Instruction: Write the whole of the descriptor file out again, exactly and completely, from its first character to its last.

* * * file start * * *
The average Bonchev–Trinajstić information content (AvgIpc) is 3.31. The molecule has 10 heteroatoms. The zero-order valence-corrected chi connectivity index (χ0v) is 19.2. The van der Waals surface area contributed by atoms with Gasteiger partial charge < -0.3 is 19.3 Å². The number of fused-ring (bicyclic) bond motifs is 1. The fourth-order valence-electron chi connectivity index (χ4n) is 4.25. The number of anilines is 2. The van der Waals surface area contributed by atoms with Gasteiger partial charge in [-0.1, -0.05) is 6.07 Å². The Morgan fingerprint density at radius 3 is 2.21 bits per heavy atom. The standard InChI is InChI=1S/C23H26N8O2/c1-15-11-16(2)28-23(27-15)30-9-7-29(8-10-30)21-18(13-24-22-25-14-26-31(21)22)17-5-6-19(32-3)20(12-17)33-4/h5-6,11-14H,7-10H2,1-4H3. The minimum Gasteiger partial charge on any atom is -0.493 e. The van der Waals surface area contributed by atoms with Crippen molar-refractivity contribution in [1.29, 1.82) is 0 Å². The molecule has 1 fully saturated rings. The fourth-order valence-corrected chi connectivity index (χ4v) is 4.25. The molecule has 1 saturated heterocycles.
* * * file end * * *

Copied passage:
The average Bonchev–Trinajstić information content (AvgIpc) is 3.31. The molecule has 10 heteroatoms. The zero-order valence-corrected chi connectivity index (χ0v) is 19.2. The van der Waals surface area contributed by atoms with Gasteiger partial charge < -0.3 is 19.3 Å². The number of fused-ring (bicyclic) bond motifs is 1. The fourth-order valence-electron chi connectivity index (χ4n) is 4.25. The number of anilines is 2. The van der Waals surface area contributed by atoms with Gasteiger partial charge in [-0.1, -0.05) is 6.07 Å². The Morgan fingerprint density at radius 3 is 2.21 bits per heavy atom. The standard InChI is InChI=1S/C23H26N8O2/c1-15-11-16(2)28-23(27-15)30-9-7-29(8-10-30)21-18(13-24-22-25-14-26-31(21)22)17-5-6-19(32-3)20(12-17)33-4/h5-6,11-14H,7-10H2,1-4H3. The minimum Gasteiger partial charge on any atom is -0.493 e. The van der Waals surface area contributed by atoms with Crippen molar-refractivity contribution in [1.29, 1.82) is 0 Å². The molecule has 1 fully saturated rings. The fourth-order valence-corrected chi connectivity index (χ4v) is 4.25. The molecule has 1 saturated heterocycles.